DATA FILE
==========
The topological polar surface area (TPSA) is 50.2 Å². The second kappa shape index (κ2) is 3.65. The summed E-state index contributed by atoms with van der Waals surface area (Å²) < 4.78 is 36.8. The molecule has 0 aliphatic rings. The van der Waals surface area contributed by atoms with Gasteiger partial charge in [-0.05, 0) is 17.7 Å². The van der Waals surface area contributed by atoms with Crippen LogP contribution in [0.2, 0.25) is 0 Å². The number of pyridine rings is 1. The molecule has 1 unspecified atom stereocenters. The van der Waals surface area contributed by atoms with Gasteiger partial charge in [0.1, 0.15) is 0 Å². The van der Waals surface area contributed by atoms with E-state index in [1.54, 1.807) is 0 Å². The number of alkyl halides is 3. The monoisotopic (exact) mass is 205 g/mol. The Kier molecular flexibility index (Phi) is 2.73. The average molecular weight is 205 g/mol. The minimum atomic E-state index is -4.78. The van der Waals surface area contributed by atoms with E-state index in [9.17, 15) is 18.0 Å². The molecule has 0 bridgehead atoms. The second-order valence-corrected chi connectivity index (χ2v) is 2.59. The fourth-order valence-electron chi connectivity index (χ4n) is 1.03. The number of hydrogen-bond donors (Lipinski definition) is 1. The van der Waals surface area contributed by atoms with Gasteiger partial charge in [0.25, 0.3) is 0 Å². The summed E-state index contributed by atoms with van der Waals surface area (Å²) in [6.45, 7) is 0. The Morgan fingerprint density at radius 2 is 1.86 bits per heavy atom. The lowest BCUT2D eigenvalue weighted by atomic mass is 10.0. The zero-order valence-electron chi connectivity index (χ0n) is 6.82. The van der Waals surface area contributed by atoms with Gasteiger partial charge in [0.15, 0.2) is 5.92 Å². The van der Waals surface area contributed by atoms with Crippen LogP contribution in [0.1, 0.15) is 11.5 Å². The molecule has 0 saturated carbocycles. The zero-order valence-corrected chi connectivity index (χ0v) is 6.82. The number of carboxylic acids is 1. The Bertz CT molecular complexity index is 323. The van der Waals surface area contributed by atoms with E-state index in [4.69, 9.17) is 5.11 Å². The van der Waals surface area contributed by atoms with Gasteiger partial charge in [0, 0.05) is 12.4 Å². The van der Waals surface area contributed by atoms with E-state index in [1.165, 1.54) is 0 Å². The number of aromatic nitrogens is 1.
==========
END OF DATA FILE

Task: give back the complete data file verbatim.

The topological polar surface area (TPSA) is 50.2 Å². The second kappa shape index (κ2) is 3.65. The summed E-state index contributed by atoms with van der Waals surface area (Å²) < 4.78 is 36.8. The molecule has 0 aliphatic rings. The van der Waals surface area contributed by atoms with Gasteiger partial charge in [-0.05, 0) is 17.7 Å². The van der Waals surface area contributed by atoms with Crippen LogP contribution in [0.2, 0.25) is 0 Å². The number of pyridine rings is 1. The molecule has 1 unspecified atom stereocenters. The van der Waals surface area contributed by atoms with Gasteiger partial charge in [0.1, 0.15) is 0 Å². The van der Waals surface area contributed by atoms with E-state index in [1.54, 1.807) is 0 Å². The number of alkyl halides is 3. The monoisotopic (exact) mass is 205 g/mol. The Kier molecular flexibility index (Phi) is 2.73. The average molecular weight is 205 g/mol. The minimum atomic E-state index is -4.78. The van der Waals surface area contributed by atoms with E-state index in [9.17, 15) is 18.0 Å². The molecule has 0 bridgehead atoms. The second-order valence-corrected chi connectivity index (χ2v) is 2.59. The fourth-order valence-electron chi connectivity index (χ4n) is 1.03. The number of hydrogen-bond donors (Lipinski definition) is 1. The van der Waals surface area contributed by atoms with Gasteiger partial charge in [0.25, 0.3) is 0 Å². The summed E-state index contributed by atoms with van der Waals surface area (Å²) in [6.45, 7) is 0. The Morgan fingerprint density at radius 2 is 1.86 bits per heavy atom. The lowest BCUT2D eigenvalue weighted by atomic mass is 10.0. The zero-order valence-electron chi connectivity index (χ0n) is 6.82. The van der Waals surface area contributed by atoms with Gasteiger partial charge in [0.15, 0.2) is 5.92 Å². The van der Waals surface area contributed by atoms with Crippen LogP contribution in [0.1, 0.15) is 11.5 Å². The molecule has 0 saturated carbocycles. The zero-order valence-corrected chi connectivity index (χ0v) is 6.82. The number of carboxylic acids is 1. The Bertz CT molecular complexity index is 323. The van der Waals surface area contributed by atoms with E-state index in [4.69, 9.17) is 5.11 Å². The van der Waals surface area contributed by atoms with Gasteiger partial charge in [0, 0.05) is 12.4 Å². The van der Waals surface area contributed by atoms with E-state index in [1.165, 1.54) is 0 Å². The number of aromatic nitrogens is 1.